Gov. Sarah Palin is advocating changes to the state's retirement programs to deal with as much as $10 billion in unfunded liability.
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One proposal includes moving the Public Employee Retirement System to a cost-sharing system, in which every municipality would pay the same rate. Under the current system, each city's rate is calculated based on its individual experience.
With cost-sharing, the state would be responsible for 65 percent of the PERS liability, said Annette Kreitzer, commissioner of administration, which includes one of the teams developing the administration's proposal.
Some have suggested that percentage is too low. Kreitzer disagreed.
"We have reasons why we think 65-35 is fair," she said.
Any more, she said, would result in unfair treatment of communities that don't have an employee retirement liability.
Hearings on the proposals began in both the House and Senate this week.
Rep. Mike Kelly, R-Fairbanks, has introduced a bill of his own calling for the state to pick up 80 percent of the cost, and the Alaska Municipal League is seeking 85 percent.
Juneau supports the Municipal League's 85 percent, said City Manager Rod Swope. The capital has about $77 million in unfunded liability.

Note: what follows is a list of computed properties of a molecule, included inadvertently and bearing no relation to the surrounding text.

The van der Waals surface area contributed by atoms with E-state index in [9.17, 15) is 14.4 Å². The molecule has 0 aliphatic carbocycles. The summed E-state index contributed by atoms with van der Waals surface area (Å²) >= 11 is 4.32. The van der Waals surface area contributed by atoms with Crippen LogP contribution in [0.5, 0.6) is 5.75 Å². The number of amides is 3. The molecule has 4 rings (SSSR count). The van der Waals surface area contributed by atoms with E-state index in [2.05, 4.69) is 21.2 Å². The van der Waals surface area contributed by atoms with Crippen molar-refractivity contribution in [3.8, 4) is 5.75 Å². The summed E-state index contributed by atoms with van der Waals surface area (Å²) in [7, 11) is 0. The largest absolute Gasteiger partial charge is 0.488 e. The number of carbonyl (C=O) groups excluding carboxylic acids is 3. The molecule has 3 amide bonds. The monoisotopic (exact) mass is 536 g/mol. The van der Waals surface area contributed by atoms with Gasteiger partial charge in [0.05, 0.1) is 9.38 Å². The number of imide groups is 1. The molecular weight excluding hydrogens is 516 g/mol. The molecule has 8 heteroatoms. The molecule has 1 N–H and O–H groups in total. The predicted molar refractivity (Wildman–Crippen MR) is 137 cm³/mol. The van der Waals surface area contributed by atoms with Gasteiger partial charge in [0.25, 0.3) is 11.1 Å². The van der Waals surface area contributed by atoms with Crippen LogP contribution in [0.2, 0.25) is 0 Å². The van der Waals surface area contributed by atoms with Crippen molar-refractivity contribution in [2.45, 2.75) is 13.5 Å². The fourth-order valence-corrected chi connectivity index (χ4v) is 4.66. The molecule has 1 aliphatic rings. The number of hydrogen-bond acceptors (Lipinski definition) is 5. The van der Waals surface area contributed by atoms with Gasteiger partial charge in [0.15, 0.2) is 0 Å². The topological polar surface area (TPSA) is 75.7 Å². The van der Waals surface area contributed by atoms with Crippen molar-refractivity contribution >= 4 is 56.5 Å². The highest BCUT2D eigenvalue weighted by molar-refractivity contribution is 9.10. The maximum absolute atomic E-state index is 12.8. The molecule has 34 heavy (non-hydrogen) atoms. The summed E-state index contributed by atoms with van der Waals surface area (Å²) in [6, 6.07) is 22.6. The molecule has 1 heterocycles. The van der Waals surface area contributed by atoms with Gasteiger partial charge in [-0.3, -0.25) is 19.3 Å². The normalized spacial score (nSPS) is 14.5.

"That's the position we're holding," Swope said. "We feel the state has a large responsibility here because they were managing it on our behalf."
Sen. Bert Stedman, R-Sitka, said the Legislature is already working on the issues. Palin's proposals could keep communities from being hit with crippling retirement bills, he said.
"The end result is the state is looking forward to share the burden with cities and boroughs with respect to the unfunded liabilities to minimize the burden on their general funds," said Stedman, co-chairman of the Senate Finance Committee.
Sen. Kim Elton, D-Juneau, said he was willing to look at cost-sharing.
"It can be one of the ways we help reduce the cost to employers," he said.
In some cases those employers are small cities with few financial resources, he said.
"I think what the governor is trying to do is get us to a predictable rate here, and we certainly applaud her efforts," said Sen. Gene Therriault, R-North Pole.
"Whether they've made the correct split, I don't know," he said.
Rep. Beth Kerttula, D-Juneau, said cost sharing was "a reasonable thing to look at," but she had yet to be shown that it wouldn't raise rates for some small communities.
Palin's bill promises extra money to hold down rates for communities whose retirement programs are now adequately funded, but only for a year.
The Teacher Retirement System is already a cost-sharing system, meaning every community shares costs equally. Palin is also looking at ways of boosting its finances, including using a cash infusion and pension obligation bonds to fully fund the system.
The Legislature is also considering a lengthy technical fix to address problems in last session's Senate Bill 141, which replaced the state's retirement system with a defined-contribution plan, instead of a defined-benefit plan.
Elton opposed that change, and still does.
"I find it stunning that we pass SB141, and it takes 50 pages to fix what we did," he said.
Elton said he doubted there were votes in the Legislature to reopen that battle, but he was still looking for information to show that it improved the state's financial situation.
Pat Forgey can be reached at firstname.lastname@example.org.